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Coaching the New Age Athlete

Updated: Jan 5, 2020

Nothing drives me more crazy than when I hear adults utter the words, "kids have changed."   I sure hope so, the world has been changing quickly.

Youth have chosen to not remain stagnant and be different than the kids before them.  Like the kids before that, and the ones before that.

Coaching has changed too and if you want to compete coaches must adapt in their roles as well.  You can either adapt to the mean, or wait until a larger group of student-athletes adapts to you.  I encourage the one where you comfort is less. Here are a couple key ways to ignite your athletes and meet them where they are.


Transition to Listen 


Rarely did I ever enjoy a school day as much as a sports practice. However, that didn't mean the stress of the school day melted away at the sign of sports play.  Today's student-athlete has more stress than past teens and finding ways to get them to transition to practice mode is key.   Fun is the element that disconnects the school stress and invigorates the full court press.  Allow athletes to connect with each other during warm-ups, or through a game that loosens the body or focus the mind.   This engaging of the brain and re-focusing will increase their capacity while training them to be better listeners.


Need ideas for a game, here are 52 Team Building Activities from James Leath.


Collaborate to Connect


Connections create learning environments and great connections create commitment.  Find ways to have your team collaborate or solve a problem related to the teams success. Collaborative learning is what the older athletes they see in the NBA and NFL doing.  Think Von Miller pass rush camp and Summer NBA pick-up.  Peer to peer influence is what make collaboration conducive to learning.  Collaboration values input and input elevates buy-in. When we engage people's ideas we engage them.


Commercial Break Rule


Student-Athletes are constantly learning in small chunks.  You can either complain about attention span or you can adapt to use it in your favor.  Create practices and film sessions so that there is a transition or adjustment to what is going on every seven minutes or so.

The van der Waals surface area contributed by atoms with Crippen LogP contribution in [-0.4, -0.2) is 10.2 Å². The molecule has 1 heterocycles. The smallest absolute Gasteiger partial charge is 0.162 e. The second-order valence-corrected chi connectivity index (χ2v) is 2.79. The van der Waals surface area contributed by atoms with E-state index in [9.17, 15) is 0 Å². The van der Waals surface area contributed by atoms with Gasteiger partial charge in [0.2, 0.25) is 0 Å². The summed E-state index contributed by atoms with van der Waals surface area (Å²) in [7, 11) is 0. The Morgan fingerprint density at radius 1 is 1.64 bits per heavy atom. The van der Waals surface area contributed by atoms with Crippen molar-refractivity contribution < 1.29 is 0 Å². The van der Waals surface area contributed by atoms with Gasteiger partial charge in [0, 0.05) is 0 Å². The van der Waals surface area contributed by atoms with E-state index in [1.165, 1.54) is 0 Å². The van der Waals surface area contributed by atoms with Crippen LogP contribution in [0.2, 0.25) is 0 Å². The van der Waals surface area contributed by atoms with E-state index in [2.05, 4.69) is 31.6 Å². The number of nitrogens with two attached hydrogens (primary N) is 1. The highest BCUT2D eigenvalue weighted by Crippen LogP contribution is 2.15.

This is called the Commercial break principle because if you don't engage young people by the first commercial break, they are tuning in somewhere else.   Teenagers also need a break often as well. This might be a quick several reps on your own at practice.  A minute to get a drink and prepare for the next drill, etc. Micro-break is the idea.  Then back to work.


Know their favorite Drills


As a coach we're going to have to cover and drill things that may be more mundane and stale for our teams.  Such is life.  To amplify what may typically be an energy drainer at practice, know your teams favorite drills, and layer one of those directly prior to transitioning to what may be less excited, but must be covered.

If you don't know their two or three favorite drills, simply ask them.  Mixing these in to your practice plan is key to maintaining the energy level and focus you likely desire.  One of their favorite things, may be ideal for transitioning to practice, one may be an energy raising commercial break to incorporate.


Display Accountability


Coaching is tough.  We won't be perfect. When we do make a mistake or see an error in our ways, one of the greatest things we can do for this generation is step up and and explain yourself. Display accountability by illuminating your errors, imperfections and mistakes.

Through the social lenses of today's athlete, not enough light is shown upon adults who handle their issues openly and honestly.  Working through and modeling your procedure through handling a difficult situation on your team is one of the greatest things we can do as coaches. Enough press and media gives attention to how to not do things, our coaches should be at the center of how too.

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